“Solutions Day” should really be called Pollution Day. The game plan recommends that volunteers to “invite local elected officials” and reach out to “key, state-level bloggers,” and “taxpayer groups, such as Americans for Prosperity” to gather people at “workshops” listening to Newt Gingrich speak (webcast, DISH Network—219, and Direct TV – Channel 577). Americans for Prosperity, as readers of the Wonk Room know, is yet another fossil-fueled right-wing front group.
Twenty-one organizations representing millions of Americans—including 1Sky and several allies—delivered a letter yesterday to all 100 U.S. senators, stating their opposition to the the New Energy Reform Act of 2008, an energy bill co-sponsored by a bipartisan group of senators who call themselves the "Gang of 20." As the letter makes abundantly clear, this is another flawed piece of energy legislation that fails to address our oil addiction or move us towards a clean economy. You may remember that the Senate has started to build something of a record when it comes to bad energy and climate bills—and the "New ERA" (don't you just love those clever Washington acronyms?) looks no more promising. Here's an excerpt from the letter, and I've pasted the full text below for your reading pleasure:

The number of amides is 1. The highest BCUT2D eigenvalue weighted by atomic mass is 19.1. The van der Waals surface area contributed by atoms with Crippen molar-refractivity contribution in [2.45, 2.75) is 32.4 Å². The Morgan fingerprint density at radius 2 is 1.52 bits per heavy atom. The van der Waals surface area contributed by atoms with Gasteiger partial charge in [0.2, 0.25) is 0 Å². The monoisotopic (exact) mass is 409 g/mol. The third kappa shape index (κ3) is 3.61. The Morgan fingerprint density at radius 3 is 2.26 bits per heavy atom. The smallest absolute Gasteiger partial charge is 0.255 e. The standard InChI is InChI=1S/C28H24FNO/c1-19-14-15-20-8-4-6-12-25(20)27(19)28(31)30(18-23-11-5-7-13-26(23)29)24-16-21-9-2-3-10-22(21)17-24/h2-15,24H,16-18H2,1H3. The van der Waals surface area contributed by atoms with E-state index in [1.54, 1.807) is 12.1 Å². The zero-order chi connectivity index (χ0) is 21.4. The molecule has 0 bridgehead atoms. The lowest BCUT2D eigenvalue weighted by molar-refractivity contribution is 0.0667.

The New Energy Reform Act provides neither “new” solutions nor real “reform.” The legislation fails to strike the balance we need to address rising energy costs, global warming and our continued dependence on oil and other fossil fuels. Rather, it provides a wish list of polluting energy giveaways coupled with a disappointingly thin proposal for renewable energy and energy efficiency.